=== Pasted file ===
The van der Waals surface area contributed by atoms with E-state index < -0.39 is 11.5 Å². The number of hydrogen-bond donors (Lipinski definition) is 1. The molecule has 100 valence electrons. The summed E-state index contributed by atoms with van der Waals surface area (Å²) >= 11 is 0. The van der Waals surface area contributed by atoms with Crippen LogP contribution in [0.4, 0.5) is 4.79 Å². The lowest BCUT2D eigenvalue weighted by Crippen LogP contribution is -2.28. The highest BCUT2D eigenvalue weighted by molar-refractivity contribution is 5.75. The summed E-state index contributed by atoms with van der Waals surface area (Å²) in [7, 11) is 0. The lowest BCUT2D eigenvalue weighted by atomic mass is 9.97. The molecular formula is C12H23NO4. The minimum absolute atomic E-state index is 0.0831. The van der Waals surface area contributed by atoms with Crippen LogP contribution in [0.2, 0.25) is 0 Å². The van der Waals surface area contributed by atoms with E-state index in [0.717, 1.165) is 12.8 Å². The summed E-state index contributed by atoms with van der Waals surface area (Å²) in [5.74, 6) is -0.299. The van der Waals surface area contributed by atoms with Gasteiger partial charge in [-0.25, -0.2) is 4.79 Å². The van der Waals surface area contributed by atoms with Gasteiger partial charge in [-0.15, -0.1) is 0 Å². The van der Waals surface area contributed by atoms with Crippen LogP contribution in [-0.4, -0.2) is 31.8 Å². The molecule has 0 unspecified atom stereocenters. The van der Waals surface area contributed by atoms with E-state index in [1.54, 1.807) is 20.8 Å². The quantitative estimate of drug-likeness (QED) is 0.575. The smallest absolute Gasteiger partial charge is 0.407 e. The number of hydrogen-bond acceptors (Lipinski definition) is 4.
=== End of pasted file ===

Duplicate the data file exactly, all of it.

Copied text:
The van der Waals surface area contributed by atoms with E-state index < -0.39 is 11.5 Å². The number of hydrogen-bond donors (Lipinski definition) is 1. The molecule has 100 valence electrons. The summed E-state index contributed by atoms with van der Waals surface area (Å²) >= 11 is 0. The van der Waals surface area contributed by atoms with Crippen LogP contribution in [0.4, 0.5) is 4.79 Å². The lowest BCUT2D eigenvalue weighted by Crippen LogP contribution is -2.28. The highest BCUT2D eigenvalue weighted by molar-refractivity contribution is 5.75. The summed E-state index contributed by atoms with van der Waals surface area (Å²) in [7, 11) is 0. The lowest BCUT2D eigenvalue weighted by atomic mass is 9.97. The molecular formula is C12H23NO4. The minimum absolute atomic E-state index is 0.0831. The van der Waals surface area contributed by atoms with Crippen LogP contribution in [0.2, 0.25) is 0 Å². The van der Waals surface area contributed by atoms with E-state index in [0.717, 1.165) is 12.8 Å². The summed E-state index contributed by atoms with van der Waals surface area (Å²) in [5.74, 6) is -0.299. The van der Waals surface area contributed by atoms with Gasteiger partial charge in [-0.25, -0.2) is 4.79 Å². The van der Waals surface area contributed by atoms with Gasteiger partial charge in [-0.15, -0.1) is 0 Å². The van der Waals surface area contributed by atoms with Crippen LogP contribution in [-0.4, -0.2) is 31.8 Å². The molecule has 0 unspecified atom stereocenters. The van der Waals surface area contributed by atoms with E-state index in [1.54, 1.807) is 20.8 Å². The quantitative estimate of drug-likeness (QED) is 0.575. The smallest absolute Gasteiger partial charge is 0.407 e. The number of hydrogen-bond acceptors (Lipinski definition) is 4.